Historic sailing vessel Berwickshire-bound

The Humber Super Sloop was runner-up in the National Historic Ships fly the flag competition this year.She last visited Arbroath in 2008 and has been invited back because of the interest shown in her. During that voyage she also visited Eyemouth.'The vessel, measuring 61ft 6ins (71ft with its bows sprit extended), with a beam of 15ft 6ins was built at New Holland on the River Humber in 1926
The Humber Super Sloop was runner-up in the National Historic Ships fly the flag competition this year.She last visited Arbroath in 2008 and has been invited back because of the interest shown in her. During that voyage she also visited Eyemouth.'The vessel, measuring 61ft 6ins (71ft with its bows sprit extended), with a beam of 15ft 6ins was built at New Holland on the River Humber in 1926

This unique historic sailing vessel will be heading along the Berwickshire coast next month, and owner Mal Nicholson is seeking ports and tourist centres interested in hosting her for a night.

Providing an interesting spectacle for visitors and enthusiasts alike, the Humber Super Sloop, called ‘Spider T’, will sail past Berwickshire on her way to and from the Arbroath Seafest as part of the 200th anniversary of the Bell Rock lighthouse in August.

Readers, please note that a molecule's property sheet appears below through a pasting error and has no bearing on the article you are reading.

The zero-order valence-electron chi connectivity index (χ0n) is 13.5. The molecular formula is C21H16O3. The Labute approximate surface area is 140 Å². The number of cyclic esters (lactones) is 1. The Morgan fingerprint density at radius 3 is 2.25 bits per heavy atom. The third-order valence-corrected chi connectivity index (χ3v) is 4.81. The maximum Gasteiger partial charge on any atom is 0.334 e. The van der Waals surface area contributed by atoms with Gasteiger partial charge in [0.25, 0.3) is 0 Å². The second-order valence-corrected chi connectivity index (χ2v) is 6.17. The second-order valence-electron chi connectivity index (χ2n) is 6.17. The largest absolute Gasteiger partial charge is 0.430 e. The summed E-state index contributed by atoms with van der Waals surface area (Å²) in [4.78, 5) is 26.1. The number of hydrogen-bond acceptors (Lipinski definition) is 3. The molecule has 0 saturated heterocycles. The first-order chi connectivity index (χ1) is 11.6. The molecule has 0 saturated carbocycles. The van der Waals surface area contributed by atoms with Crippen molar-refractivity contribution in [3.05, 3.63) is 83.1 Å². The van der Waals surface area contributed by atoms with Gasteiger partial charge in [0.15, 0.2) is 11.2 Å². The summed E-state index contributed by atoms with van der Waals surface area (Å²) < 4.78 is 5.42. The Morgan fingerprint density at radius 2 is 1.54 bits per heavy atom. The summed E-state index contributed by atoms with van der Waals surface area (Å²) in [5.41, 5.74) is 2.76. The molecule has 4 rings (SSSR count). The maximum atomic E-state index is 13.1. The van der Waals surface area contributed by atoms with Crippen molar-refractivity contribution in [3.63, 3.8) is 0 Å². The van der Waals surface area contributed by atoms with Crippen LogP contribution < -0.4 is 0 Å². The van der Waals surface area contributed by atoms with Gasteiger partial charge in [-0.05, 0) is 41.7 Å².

Saved from the scrapyard in 1994 by motor mechanic and car restorer Mal, of Burringham, near Scunthorpe, the Humber Super Sloop has since been gradually restored to its former glory with a sailing rig reinstated in 2007.

In 2008, with a crew of eight sailing in shifts, she visited Eyemouth as part of her last voyage to the Arbroath Seafest, causing quite a stir among residents and visitors.

“The Spider T is now the only one of her kind left sailing and a vessel which has proved of great interest to ship enthusiasts and the general public,” said Mal, who two years ago took the vessel to Rotterdam as a National Historic Ships representative in the World Harbour Days Festival.

“The Seafest is on the weekend of August 13/14, so we are able to call on the way north or on our return south,” he added.

The impressive vessel was runner-up in the National Historic Ships fly the flag competition earlier this year, organised by the heritage organisation and linked to restoration and education of the public in maritime history.

Measuring 61ft 6ins - 71ft with its bows sprit extended - with a beam of 15ft 6ins, the Spider T was built at New Holland on the River Humber in 1926, originally carrying bricks and other cargoes up and down the coast and along the inland river and canal networks.

She is now part of the National Historic Fleet in recognition of its historic importance to the nation, and is in the same categorisation as famed vessels like the Mary Rose and the Balmoral.

Mal is also looking for contributions to the fuel costs of the journey, though much of the voyage will be undertaken under sail.

Contact regarding the voyage can be made through Mal Nicholson by e-mailing him at m.nicholson4@sky.com